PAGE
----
Hello my friend and welcome back to Second Chance to Live. I am happy to see that you decided to stop by to visit with me. Earlier today I worked out at the YMCA, first with weights and then by riding one of the Y’s programmable stationary bikes. I have come to enjoy the functionality of these bikes because they give me the flexibility of riding different courses, with varying degrees of difficulty. Some of the courses entail flat terrains, while others involve foot hills, mountains and valleys. On some of the more advanced and extreme courses the distance of the ride can also be chosen by each rider.
Today, I selected a course that involved foot hills and mountains. Some of the foot hills and mountains had steep inclines to climb before reaching the top of each mountain. Upon reaching the top of each mountain I experienced a sense of accomplishment. With my accomplishment I was rewarded with a ride down the other side of the mountain. As I peddled across the summit and began my descend — on several occasions — I could not see beyond the top of the mountain and the direction of the course that awaited me on the other side of the mountain.
Consequently, at times I was riding blind until I came over the crest of the mountain and began riding down the other side of the mountain. Although I thought I knew what to experience I was not prepared for what awaited me on the other side of the mountain.
As I reflected upon my experience of riding blind after leaving the crest of the mountain I experienced a spiritual awakening. My experience of riding blind spoke volumes to me because for many years I felt as though I was riding blind because I did not know that that I was a traumatic brain injury survivor or an individual with an invisible disability. For more information you please read My Journey thus Far. Although I was able to ascend and conquer the mountain of achievement / accomplishment I was unable to use those achievements / accomplishments.
I found myself riding blind because I could not understand how I could be able to achieve academically but not able to maintain employment. Consequently, each time that I was terminated or let go from a job I found myself riding blind once again. You see, I allowed disappointment and discouragement to cloud my vision and to keep me from seeing the course that was on the other side of my mountain.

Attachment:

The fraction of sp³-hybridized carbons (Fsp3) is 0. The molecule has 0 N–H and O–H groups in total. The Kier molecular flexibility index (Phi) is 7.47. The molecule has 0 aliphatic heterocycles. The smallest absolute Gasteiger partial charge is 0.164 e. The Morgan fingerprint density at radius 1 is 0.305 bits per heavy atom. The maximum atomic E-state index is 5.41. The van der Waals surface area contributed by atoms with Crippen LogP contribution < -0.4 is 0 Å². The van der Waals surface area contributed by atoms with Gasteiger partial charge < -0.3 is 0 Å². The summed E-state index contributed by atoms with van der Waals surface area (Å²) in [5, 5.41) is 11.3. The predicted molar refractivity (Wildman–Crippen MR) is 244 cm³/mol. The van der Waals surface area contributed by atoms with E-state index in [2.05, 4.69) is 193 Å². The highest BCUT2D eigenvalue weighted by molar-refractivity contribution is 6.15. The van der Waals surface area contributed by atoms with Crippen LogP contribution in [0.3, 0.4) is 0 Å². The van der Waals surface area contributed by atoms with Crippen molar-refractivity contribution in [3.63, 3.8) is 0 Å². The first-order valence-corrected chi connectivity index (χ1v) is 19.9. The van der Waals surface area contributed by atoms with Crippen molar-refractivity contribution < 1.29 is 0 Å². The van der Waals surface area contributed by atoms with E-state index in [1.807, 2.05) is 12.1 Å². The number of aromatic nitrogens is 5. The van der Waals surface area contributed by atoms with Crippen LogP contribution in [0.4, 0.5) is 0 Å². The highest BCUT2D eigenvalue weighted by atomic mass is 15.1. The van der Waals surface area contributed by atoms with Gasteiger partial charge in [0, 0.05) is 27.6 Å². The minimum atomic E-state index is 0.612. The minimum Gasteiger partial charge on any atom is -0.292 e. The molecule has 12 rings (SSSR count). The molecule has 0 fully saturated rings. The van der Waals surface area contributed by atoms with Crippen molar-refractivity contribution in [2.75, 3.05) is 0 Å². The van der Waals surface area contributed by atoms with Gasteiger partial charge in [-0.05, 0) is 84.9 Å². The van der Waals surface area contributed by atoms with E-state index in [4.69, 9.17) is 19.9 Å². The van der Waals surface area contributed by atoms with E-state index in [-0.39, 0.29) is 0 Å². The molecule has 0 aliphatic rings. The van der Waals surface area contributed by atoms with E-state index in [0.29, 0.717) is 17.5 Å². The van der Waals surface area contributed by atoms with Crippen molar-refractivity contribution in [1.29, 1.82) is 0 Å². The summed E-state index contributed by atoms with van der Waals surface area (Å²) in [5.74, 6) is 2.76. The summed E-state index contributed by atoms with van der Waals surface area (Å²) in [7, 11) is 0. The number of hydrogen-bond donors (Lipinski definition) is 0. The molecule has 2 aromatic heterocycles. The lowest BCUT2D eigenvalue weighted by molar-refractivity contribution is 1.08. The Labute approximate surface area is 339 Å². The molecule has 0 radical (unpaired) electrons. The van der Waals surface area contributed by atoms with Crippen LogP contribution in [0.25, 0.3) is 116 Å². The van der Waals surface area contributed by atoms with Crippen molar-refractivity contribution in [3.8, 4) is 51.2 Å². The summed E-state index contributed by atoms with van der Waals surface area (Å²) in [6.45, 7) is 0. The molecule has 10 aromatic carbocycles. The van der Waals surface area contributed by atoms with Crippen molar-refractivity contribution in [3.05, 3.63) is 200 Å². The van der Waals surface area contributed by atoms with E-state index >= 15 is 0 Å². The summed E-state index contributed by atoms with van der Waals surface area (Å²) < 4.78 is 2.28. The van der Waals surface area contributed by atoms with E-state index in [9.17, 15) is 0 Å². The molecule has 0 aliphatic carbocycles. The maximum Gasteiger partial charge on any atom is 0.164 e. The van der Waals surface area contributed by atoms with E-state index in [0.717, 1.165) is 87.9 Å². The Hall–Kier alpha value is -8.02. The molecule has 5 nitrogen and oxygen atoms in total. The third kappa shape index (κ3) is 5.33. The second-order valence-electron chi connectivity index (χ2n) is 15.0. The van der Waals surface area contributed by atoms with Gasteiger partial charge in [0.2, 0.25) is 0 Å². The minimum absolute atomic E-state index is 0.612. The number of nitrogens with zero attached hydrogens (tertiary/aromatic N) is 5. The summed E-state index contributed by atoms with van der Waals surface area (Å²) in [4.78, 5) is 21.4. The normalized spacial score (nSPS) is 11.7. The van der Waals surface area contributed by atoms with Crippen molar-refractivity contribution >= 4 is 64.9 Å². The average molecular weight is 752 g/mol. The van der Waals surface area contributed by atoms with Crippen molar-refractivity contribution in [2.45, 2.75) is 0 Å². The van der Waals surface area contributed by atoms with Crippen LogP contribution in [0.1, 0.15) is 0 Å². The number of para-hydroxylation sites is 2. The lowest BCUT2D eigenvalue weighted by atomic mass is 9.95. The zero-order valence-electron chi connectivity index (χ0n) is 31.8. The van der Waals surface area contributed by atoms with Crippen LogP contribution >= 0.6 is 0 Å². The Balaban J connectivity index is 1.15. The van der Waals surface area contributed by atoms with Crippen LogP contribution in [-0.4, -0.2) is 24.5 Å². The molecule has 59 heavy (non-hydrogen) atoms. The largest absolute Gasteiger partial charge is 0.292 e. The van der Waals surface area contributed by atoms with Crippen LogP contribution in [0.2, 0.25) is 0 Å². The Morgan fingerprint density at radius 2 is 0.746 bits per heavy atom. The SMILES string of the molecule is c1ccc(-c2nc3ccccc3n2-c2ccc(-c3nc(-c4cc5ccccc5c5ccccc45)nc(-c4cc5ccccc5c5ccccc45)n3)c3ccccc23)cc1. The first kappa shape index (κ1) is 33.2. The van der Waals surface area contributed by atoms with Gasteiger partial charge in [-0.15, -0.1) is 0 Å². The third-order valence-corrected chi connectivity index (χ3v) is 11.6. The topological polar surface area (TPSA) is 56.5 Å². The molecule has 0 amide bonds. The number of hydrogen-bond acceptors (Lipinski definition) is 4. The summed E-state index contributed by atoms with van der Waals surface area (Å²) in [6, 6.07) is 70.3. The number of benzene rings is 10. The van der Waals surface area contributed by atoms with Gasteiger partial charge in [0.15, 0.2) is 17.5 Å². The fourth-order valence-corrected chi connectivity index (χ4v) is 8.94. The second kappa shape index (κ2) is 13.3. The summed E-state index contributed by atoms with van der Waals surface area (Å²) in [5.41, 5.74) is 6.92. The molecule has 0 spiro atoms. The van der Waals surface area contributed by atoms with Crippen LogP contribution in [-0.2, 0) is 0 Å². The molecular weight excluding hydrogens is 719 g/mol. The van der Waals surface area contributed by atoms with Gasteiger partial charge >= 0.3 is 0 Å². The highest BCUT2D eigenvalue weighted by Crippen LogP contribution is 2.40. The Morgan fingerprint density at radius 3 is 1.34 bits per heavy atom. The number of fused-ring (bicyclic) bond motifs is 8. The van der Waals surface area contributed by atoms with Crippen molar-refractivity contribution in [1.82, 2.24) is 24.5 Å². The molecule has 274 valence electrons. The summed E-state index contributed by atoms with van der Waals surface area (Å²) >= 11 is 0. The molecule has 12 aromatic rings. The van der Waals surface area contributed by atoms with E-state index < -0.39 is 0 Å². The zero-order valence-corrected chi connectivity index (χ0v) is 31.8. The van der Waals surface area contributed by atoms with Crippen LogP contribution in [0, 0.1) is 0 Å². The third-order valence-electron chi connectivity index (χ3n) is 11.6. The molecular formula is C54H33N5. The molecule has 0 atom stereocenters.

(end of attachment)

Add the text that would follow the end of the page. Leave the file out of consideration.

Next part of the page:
During those times in my life I sought to understand why I was able to achieve significant milestones, but unable to give what I had to offer. Although I disparately longed for clarity — as to the “why”s” — the answers to my questions never came to me until I began my recovery process. Once I began my recovery process the clouds of my disappointment and discouragement slowly began to lift. Through my recovery process I began to realize that although I had thought that I was riding blind — during those times in my life — I was in actuality being led in the direction of my destiny.
During those times of my life I disparately wanted to know “Why”, however the answers to my questions never came until I began my recovery process.
Through my recovery process I have learned several valuable lessons. I have discovered that I can let go of my need to know “why” because I now know that I can trust the process. I have discovered that I do not have to understand how all of the pieces of my experience are going to fit together because I now know that I have a future and a hope. I have also discovered that I never again need to believe that I am a victim of my circumstances because I now know that I have been empowered to learn from all those circumstances. I have also discovered that — if need be — I can ride blind on the other side of my mountains because I now know that I can trust a loving God.
Our circumstances are not meant to keep us down, but they are meant to build us up because we can trust the process, a loving God and ourselves.
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